At Home in the Darkness

Winter Landscape with a Church
Caspar David Friedrich, 1811

Caspar David Friedrich, 1811

 

“Each time you go into your temple to dwell, go as though it is the first time you have ever really prayed.  When you do something for the first time, you may be excited, but also a little fearful.  Let this be your winter-way of approaching God.  As you enter into that sacred space within, let this become your prayer:

I am the one for whom God waits!
I am awaiting the One who is awaiting me!

Embrace the season of winter with hope.  It is a good teacher.  It will lead you to your inmost depths where God is contemplating you.”  (Macrina Wiederkehr)

Taken from:  “The Circle of Life.  The Heart’s Journey Through the Seasons”, by Joyce Rupp & Macrina Wiederkehr.  This excerpt is from the reflection entitled, Winter, a Season for Deepening, pgs. 254-255 

7 thoughts on “At Home in the Darkness

  1. Sr. Dorothy and I talked about much of this yesterday as we had our monthly candidate/associate meeting. It really is nice to read something that validates our discussion on the topic of prayer.

  2. I know you’ve had more than enough of the white stuff, but I long to be able to smell the fragrance of snow, to watch it fall silently…**sigh**

  3. It would make me cry, and does, to think of anyone contemplating me, but most especially God! What a wall-crumbing thought. If not for holy spittle, and then, a holy breath, and then, baptism into the Son’s loving sacrifice and resurrection for our sake, I’d be only a handful of dust! So would we all. But God loved us first, purposely fashioned us into being and personally came to rescue us, His eternal beings, some of whom even have Panis Angelicus in the desert, but all of whom have Mother, to plead and solace and obtain what we haven’t a clue to ask. It’s astounding, isn’t it?

    I’ve been amazed lately to see that winter exists in many more states/countries than I knew, at least to the degree that there is earlier dusk and some lessening of the green and growing. It breaks my heart for those who have the most horrendous winters, really. Winter is not only the loss of some beauty–peace for the eyes which runs as water to the parched and cracked soul, but winter is when everyone sickens and suffers the most, and certainly most of all the homeless and the bus-riders. But a wintering as a holy seed can come to anyone, in any means, in any season. What flowers He hopes for, and I can personally attest that He loves any little sprout, even weeds.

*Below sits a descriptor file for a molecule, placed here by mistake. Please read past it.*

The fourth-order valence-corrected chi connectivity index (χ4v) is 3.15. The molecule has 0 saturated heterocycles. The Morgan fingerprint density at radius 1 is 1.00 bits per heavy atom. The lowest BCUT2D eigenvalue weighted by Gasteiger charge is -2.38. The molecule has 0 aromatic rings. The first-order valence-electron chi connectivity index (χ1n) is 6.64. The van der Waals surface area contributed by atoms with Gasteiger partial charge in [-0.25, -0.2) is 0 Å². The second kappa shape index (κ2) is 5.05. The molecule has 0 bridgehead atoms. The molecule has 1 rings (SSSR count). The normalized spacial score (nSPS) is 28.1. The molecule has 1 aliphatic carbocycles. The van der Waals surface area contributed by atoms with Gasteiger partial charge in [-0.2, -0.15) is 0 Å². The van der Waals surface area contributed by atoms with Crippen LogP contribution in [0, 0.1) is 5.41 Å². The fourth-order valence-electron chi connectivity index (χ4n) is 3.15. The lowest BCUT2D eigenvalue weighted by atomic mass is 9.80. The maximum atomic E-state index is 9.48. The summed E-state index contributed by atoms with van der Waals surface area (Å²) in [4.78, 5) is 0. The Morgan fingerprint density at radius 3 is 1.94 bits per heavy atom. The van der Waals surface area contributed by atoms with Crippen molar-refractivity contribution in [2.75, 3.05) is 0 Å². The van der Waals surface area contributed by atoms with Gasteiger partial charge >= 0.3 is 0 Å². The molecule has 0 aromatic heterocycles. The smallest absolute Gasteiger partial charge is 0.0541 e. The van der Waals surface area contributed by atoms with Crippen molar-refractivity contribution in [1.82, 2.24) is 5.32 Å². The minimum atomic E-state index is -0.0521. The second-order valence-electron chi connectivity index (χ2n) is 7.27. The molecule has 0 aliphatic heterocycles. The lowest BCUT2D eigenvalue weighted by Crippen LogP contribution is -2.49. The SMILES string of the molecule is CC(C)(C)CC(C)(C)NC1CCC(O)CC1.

The day’s earlier darkness, if nothing else, makes us slow down and contemplate the One Who (*gasp!) contemplates us. We loved all the seasons when we were children–welcomed each one’s unique personality. Now we have to look at them again as adults, and re-find the gift-ness, spiritually. Thank you for this. Without it, I’d have gone on hating winter.

  4. I am the one for whom God waits!
    I am awaiting the One who is awaiting me!

    I just love this…not only will it inspire my time in the quiet, but I will share it with those I know who yearn for the same loving stillness. Beautiful.

  5. Cathy, that’s really good to hear. I hope your candidate/associate meeting went splendidly. I’ll be over to see tomorrow, I hope, because you may have posted about it.

    Pia, we’ve had quite a few storms already, and the snow is piling up, but plenty of breathtaking beauty as well; some nights I could just stare at the snow-covered pines for hours…and do…

    Carol, I love the painting too! And I know what you mean about being surprised by winter in other areas; I was surprised at the snow in the Assisi video Pia put up at Christmas, and also over at Beth’s (Louie, Louie) she has a photo up of deep snow at the Abbey of Gethsemani (I had no idea Kentucky could get that much snow).

    Re re-finding the delight in the seasons that we had when we were children, that is something both Joyce Rupp and Macrina Wiederkehr speak to as well. Rupp, for example, talks about how natural it was to adapt to winter as a child, and the fun of playing on the “mountains” of piled-up snow, making snow angels, digging out tunnels…I’m sure we can all remember the joy of those things too. She recalls the wonderful smells inside the warm house, curling up with her dad while he read, etc. We don’t all have the same memories, of course, but I can really relate when she writes: “What I experienced and learned about winter in my youth is that it was natural, normal, to have the dark, the cold, the snow. I went with the flow of the season, took it in stride, and rarely complained or whined about it. Winter was just winter and it brought its own unique colors, feelings and challenges. I have especially longed for those childhood days of acceptance when I’ve found my adult-self fighting the natural unfolding of the season.”

    Kirsten, welcome! I found it very inspiring too. I just love this book; it takes you through each season, so it becomes like a real friend as you make your way through the year. It’s perfectly fine reading it all on your own, but also, because it’s filled with so many different kinds of reflections, songs, rituals, etc., it’s perfect for a small group of people who get together for prayer, and also for workshops/retreats. I highly recommend it.

  6. Sorry everybody, I accidently deleted half the post! I’ll come back and re-input it when I have a few moments, so your comments will make sense to anyone reading later! Big oops.

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